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Typhoid fever

Pathogen:Bacteria →Gram-negative rods →Salmonella enterica serotype Typhi
Transmission:Faecal-oral, for example through contaminated food
Geographical range:Worldwide; most prevalent in areas with poor sanitation
Incidence:21 million infections per year

Case history

A 35-year old man living in Indonesia had been suffering from a high fever for four days. He also had the following symptoms: shortness of breath, headache, poor appetite, vomiting, abdominal pain and pain in his major joints. On day four he visited his general practitioner. Based on the patient’s symptoms and clinical signs, the physician suspected that the man could be suffering from some form of infectious disease (possibly malaria, typhoid fever or pneumonia) and as a first step in the differential diagnostic process he decided to order a complete blood count to investigate the cause of his persistent symptoms.

Typhoid fever pathophysiology and diagnostics

Typhoid fever (TF) is an intracellular bacterial infection caused by gram-negative rod Salmonella enterica subsp. enterica serotype Typhi (S. typhi). Each year there are some 21 million reported infections and around 200,000 deaths. The disease mostly affects children and young adults and is currently most common in India, Southeast Asia and sub-Saharan Africa. In the developed world, the prevalence of the disease decreased in the middle of last century, mostly as a result of improved sanitation and better treatment options due to antibiotics. However, S. typhi is rapidly developing resistance against antibiotics in Africa, where the number of infections is rising and resistance to older antibiotics is growing significantly.

The bacteria spreads through poor hygiene habits and public sanitation conditions. TF does not affect animals and only spreads in environments where human faeces or urine come into contact with food or drinking water. Industrialisation, and in particular the invention of the car contributed to the elimination of typhoid fever, as they eliminated the health hazards associated with horse manure in the streets, which led large numbers of pathogen-transmitting flies (1).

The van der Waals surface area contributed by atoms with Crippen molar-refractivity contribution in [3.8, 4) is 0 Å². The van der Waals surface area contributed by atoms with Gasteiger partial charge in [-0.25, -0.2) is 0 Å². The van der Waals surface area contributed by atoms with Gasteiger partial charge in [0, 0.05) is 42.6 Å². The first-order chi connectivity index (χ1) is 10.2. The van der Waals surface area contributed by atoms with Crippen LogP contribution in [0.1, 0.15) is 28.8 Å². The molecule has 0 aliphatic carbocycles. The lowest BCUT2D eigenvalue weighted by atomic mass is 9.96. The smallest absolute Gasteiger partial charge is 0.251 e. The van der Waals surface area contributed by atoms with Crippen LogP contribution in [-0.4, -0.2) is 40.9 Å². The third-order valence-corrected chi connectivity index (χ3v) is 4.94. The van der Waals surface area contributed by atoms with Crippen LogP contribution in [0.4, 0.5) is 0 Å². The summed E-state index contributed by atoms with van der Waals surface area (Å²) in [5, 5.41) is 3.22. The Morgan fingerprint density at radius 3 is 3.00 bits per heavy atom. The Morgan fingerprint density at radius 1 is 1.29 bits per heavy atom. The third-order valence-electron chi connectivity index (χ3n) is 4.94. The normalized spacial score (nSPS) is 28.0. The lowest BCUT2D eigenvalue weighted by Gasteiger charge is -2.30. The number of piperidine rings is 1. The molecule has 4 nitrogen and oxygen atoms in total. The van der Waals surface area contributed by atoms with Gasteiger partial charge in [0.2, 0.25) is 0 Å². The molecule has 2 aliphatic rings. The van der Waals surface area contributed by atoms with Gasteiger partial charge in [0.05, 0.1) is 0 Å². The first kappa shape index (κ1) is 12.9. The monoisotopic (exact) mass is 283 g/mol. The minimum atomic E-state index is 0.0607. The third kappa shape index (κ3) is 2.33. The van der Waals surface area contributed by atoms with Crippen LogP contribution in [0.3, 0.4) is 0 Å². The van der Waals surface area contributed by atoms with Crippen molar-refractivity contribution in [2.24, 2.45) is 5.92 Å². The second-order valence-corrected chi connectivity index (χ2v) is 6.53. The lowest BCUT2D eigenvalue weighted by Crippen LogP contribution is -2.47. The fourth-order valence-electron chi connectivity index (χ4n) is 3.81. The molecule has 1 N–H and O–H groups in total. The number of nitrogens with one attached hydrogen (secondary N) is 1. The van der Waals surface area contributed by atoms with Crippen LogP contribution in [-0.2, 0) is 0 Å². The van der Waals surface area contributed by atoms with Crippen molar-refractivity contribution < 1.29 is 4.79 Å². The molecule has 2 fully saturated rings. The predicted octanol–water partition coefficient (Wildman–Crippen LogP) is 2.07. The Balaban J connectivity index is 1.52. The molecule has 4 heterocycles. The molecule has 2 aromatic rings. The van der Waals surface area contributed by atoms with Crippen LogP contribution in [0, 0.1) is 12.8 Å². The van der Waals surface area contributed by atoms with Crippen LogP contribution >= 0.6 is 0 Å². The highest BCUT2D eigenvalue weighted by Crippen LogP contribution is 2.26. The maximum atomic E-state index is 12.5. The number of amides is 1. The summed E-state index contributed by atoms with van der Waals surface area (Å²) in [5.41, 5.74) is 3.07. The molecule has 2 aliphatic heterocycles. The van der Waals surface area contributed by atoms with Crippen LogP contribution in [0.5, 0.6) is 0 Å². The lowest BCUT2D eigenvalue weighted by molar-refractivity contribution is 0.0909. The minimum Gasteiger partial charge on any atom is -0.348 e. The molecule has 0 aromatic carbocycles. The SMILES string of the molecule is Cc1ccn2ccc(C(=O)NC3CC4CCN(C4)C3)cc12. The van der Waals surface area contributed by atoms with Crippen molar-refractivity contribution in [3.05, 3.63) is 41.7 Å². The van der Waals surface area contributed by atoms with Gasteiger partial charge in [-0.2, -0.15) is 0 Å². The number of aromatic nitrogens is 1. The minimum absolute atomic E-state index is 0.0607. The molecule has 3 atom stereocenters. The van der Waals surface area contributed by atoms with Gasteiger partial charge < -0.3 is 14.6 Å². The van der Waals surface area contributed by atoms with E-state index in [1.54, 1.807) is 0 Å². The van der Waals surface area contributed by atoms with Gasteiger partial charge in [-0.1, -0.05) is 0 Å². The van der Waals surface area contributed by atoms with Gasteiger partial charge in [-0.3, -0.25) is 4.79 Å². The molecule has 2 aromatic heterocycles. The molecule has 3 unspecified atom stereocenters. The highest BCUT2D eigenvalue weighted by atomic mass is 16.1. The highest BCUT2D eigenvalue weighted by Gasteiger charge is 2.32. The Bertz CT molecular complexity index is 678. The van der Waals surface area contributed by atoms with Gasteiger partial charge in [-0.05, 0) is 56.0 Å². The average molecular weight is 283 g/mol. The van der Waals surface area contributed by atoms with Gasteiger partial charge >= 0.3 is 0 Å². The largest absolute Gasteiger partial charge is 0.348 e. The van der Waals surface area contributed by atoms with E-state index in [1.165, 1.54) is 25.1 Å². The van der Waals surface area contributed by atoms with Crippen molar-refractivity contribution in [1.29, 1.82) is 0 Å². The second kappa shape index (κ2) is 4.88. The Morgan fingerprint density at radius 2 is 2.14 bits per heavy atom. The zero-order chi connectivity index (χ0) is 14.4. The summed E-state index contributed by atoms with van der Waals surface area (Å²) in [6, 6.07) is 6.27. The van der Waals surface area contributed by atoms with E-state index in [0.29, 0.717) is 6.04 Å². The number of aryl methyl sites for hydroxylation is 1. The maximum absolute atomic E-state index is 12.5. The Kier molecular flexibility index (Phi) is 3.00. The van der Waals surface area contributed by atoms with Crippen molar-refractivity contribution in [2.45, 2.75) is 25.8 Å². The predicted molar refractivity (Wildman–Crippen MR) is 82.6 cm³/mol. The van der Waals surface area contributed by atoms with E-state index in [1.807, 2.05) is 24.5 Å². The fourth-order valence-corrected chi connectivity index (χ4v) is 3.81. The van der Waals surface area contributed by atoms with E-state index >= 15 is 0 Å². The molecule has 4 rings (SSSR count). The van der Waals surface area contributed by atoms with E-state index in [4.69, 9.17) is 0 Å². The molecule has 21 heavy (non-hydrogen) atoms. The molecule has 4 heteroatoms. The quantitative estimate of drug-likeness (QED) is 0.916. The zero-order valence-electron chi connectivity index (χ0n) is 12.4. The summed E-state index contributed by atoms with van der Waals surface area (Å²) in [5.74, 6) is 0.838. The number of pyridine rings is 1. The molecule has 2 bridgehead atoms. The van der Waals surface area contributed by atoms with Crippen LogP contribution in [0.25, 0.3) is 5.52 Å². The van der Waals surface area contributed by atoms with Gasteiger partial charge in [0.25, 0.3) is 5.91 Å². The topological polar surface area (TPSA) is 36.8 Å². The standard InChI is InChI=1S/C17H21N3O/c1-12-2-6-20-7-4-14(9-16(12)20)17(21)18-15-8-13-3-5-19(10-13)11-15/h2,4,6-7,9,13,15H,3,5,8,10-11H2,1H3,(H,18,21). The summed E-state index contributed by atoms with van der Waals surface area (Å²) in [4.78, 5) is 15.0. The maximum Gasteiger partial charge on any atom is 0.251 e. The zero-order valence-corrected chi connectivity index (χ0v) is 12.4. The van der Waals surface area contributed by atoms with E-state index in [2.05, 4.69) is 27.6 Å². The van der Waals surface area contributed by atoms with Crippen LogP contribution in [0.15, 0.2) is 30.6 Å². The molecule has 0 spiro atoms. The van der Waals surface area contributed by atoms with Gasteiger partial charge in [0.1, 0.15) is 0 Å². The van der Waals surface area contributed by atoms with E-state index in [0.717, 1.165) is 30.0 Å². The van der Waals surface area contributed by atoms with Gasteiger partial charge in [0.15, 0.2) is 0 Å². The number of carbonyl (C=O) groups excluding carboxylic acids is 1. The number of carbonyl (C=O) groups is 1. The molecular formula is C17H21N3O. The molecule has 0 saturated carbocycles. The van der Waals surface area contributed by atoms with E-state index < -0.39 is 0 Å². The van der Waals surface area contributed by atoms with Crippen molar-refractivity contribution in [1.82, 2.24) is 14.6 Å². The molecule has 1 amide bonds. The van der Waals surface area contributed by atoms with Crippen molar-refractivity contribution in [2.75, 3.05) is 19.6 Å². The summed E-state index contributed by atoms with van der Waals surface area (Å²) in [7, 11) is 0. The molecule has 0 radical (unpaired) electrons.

S. typhi enter the host primarily through the distal ileum. They adhere through specialized fimbriae that attach to the epithelium over clusters of lymphoid tissue (Peyer patches) in the ileum. Macrophages recognise pathogen-associated molecular patterns (PAMPs) such as flagella and lipopolysaccharides, which triggers toll-like receptors TLR-5 and TLR-4, respectively. Macrophages, dendritic and intestinal epithelial cells then attract T-cells and neutrophils, causing inflammation (2,3). S. typhi has a capsular antigen that masks PAMPs, avoiding neutrophil-based inflammation to a large extent. This may explain the greater infectivity of S. typhi compared with paratyphi serovar.

S. typhi is an intracellular bacterium and needs the macrophages’ cellular machinery for its own reproduction, as they are carried through the mesenteric lymph nodes to the lymphatics and then to the reticuloendothelial tissues of the liver, spleen, bone marrow and lymph nodes. Once there they continue to multiply until a critical mass is reached. Then S. typhi induces macrophage apoptosis and breaks out into the bloodstream to invade the rest of the body (3).

Once they have entered the bloodstream, the bacteria infect the gallbladder and the bile. The result is that the pathogen again enters the gastrointestinal tract in the bile and re-infects Peyer patches. Bacteria that do not re-infect the host are typically shed in the stool and are then available to infect other hosts.

Typhoid fever is a systemic form of salmonellosis, where S. typhi enter the lymphatic system. Endotoxins released from the bacterial cell wall act on the vascular system and result in an increased permeability and decreased vascular tone. In severe forms of the disease, liquid and electrolytes are lost to compensate for the water-salt metabolism. The decreased circulating blood volume and arterial pressure can cause haemorrhagic shock and in some cases septic shock may also develop.